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Photo by Kate Andersen


To try Shrimp With Serrano-Mint Sauce and Roasted Carrots click here for the recipe.

When I was attempting to get better at cooking by trying recipes out over the summer, one of the things I wanted to find was a good shrimp recipe. I like shrimp just fine, but I've never loved it. I do really like lettuce wraps and spicy things though, so when I came across Bobby Flay's Grilled Shrimp in Lettuce Leaves with Serrano-Mint Sauce, I was hoping for a new favorite way to eat shrimp (my previous having been cold with marinara sauce).

When my housemates and I started lamenting over how quickly the lettuce we bought always turned sticky and brown, it seemed like the perfect opportunity to try Flay's recipe. I'd never actually cooked with shrimp before, so it seemed like it'd be all in good fun and a learning experience. When we got back from the grocery store I got right into it. Carrots came first, since they were going to take the longest. Incredibly easy--I rinsed and peeled the carrots, sliced them up, drizzled some olive oil and salt and pepper over them, and put them in the oven at 400 degrees for about 20 minutes (ours runs a little hot, so it was more like 15 for me--basically until they start browning at the edges and turn soft, but not mushy).

The lettuce made for a crisp counterpart to the sticky rice and warm shrimp, but the sauce really made it.

Once the carrots were roasting away, I got started rinsing and peeling the shrimp. Although we got the pound that the recipe calls for, I would actually get more if I made the recipe again--as it was, each of us only got around 3 to 4 shrimp; nobody was left starving, but a few more wraps would have done us good.

After tossing the shrimp in a bowl with the canola oil and salt and pepper, I left the actual cooking of them to one of my housemates (learning through osmosis?). The original recipe grills them, but without either a grill or grill pan, we cooked them in a regular old sauté pan and they turned out just fine. While she was doing that, I got to work on the Serrano-mint sauce. I was a little dubious. We'd bought a cheap blender that we so far had only used in an attempt to make frozen margaritas. Into the "blender" went the mint, the chopped up chilies (replaced with jalapeños here), garlic, and ginger, along with the sugar and a little lemon juice as a replacement for the white wine vinegar (I also had to leave out the fish sauce, which I'm sure would have developed the flavor even further). After a few tense moments of little-to-no movement, I decided to put in a tiny bit of olive oil to grease up the works, and voila--definitely not as smooth as the picture on Food Network's Web site, but passably saucy.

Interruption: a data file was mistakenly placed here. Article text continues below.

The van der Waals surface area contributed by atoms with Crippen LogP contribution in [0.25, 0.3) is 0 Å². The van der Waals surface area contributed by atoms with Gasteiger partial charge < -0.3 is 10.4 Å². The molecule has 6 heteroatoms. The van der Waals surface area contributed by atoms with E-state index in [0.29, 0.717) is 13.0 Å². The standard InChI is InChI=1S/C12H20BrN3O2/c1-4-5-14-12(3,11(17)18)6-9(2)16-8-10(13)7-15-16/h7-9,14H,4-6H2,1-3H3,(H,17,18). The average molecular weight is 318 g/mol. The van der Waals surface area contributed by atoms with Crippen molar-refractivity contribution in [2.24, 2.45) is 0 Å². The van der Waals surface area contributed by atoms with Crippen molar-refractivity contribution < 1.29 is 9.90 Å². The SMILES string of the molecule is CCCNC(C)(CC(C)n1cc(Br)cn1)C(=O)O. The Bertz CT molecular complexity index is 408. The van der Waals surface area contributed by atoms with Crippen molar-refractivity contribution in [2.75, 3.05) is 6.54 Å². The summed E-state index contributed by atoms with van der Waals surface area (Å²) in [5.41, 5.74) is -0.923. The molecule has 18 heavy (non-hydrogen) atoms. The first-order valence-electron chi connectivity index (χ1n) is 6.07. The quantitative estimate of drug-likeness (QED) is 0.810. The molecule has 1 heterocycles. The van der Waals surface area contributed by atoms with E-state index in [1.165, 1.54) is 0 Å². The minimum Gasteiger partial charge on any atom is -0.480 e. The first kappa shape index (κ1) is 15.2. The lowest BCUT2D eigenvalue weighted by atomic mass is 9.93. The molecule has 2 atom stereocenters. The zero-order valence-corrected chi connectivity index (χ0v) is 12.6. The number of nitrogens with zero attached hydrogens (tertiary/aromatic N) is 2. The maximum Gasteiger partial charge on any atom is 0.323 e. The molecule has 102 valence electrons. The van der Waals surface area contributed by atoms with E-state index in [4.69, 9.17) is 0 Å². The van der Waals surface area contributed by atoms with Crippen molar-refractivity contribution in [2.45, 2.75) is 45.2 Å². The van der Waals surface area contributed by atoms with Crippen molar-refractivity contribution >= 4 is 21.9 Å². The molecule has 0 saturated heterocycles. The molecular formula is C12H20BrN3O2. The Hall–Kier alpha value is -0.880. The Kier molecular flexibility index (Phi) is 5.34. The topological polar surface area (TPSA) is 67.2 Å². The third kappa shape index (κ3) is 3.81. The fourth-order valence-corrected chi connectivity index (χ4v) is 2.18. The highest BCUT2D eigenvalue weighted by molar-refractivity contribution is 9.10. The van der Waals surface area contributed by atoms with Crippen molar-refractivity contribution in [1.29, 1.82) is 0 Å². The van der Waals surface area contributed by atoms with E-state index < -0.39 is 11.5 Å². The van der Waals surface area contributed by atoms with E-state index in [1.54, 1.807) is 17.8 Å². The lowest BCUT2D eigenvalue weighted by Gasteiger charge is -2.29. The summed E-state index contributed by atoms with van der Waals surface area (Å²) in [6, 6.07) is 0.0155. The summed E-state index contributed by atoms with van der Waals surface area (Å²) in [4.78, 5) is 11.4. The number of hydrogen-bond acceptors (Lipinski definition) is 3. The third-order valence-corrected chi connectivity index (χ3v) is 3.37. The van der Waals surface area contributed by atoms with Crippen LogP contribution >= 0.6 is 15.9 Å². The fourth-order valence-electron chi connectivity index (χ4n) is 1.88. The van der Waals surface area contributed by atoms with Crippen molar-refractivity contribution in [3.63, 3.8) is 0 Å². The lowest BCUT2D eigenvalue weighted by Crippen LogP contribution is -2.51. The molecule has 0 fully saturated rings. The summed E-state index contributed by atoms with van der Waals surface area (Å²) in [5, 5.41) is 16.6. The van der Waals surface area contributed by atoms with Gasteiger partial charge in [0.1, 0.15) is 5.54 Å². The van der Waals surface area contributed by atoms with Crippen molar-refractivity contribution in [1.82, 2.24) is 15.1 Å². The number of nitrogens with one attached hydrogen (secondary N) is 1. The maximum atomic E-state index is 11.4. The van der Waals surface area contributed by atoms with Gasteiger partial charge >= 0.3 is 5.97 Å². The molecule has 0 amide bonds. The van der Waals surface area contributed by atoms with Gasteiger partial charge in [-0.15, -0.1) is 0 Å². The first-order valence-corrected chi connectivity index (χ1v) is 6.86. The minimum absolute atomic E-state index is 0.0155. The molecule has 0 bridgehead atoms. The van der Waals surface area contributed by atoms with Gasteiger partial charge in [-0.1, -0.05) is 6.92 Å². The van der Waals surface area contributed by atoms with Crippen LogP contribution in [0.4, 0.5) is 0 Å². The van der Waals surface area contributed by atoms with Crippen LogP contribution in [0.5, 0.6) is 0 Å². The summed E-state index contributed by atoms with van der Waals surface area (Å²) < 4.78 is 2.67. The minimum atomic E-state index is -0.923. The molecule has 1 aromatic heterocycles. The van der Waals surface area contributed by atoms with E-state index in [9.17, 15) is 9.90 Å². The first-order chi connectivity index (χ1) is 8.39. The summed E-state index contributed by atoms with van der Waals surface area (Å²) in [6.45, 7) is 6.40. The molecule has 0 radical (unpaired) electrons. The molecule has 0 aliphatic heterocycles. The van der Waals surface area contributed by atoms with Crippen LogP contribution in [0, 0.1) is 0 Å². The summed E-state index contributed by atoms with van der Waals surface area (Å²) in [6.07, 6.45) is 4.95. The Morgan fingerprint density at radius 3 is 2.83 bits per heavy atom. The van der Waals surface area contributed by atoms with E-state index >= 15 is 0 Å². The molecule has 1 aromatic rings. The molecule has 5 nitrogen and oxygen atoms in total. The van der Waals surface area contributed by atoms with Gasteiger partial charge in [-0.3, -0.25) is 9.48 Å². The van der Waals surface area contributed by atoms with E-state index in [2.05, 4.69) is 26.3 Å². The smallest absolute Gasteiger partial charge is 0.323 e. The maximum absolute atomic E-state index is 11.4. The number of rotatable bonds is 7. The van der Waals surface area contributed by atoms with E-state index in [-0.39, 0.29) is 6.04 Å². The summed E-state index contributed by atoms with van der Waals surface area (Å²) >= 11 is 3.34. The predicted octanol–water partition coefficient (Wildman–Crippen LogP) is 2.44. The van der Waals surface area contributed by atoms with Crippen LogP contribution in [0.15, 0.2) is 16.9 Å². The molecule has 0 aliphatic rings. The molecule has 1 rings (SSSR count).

Carrots were out, shrimp was cooked, sauce and condiments were prepped, and we'd also cooked some rice (somehow we've gone through an untold amount of Japanese rice, despite the fact that I rarely eat any at home) to go into the lettuce wraps. The actual construction was iffy. The lettuce didn't hold together very well, and the sauce dripped and ran, but once you got it in your mouth it was delicious. My housemate had cooked the shrimp perfectly, the rice did a good job of making up for the lack of shrimp-per-person, and helped to glue everything together. The lettuce made for a crisp counterpart to the sticky rice and warm shrimp, but the sauce really made it. It was spicy and tart and refreshing, and a wonderful depth of flavor, despite the changes to some of the ingredients and the absence of the fish sauce. The carrots provided a really great, slightly sweet and comforting complement to the more "exciting" lettuce wraps. Future changes might include more shrimp, and maybe turning it into a salad for easier eating. Overall, though, it was a very easy meal that took barely half an hour to make and didn't require much cleanup--and, most importantly, it was absolutely delicious.

Recipe: Shrimp With Serrano-Mint Sauce and Roasted Carrots

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Kate Andersen

Kate Andersen is a senior at Vassar College, in Poughkeepsie, NY, where she is majoring in Asian Studies (with a focus on religion and art). To learn more, visit her Web site.
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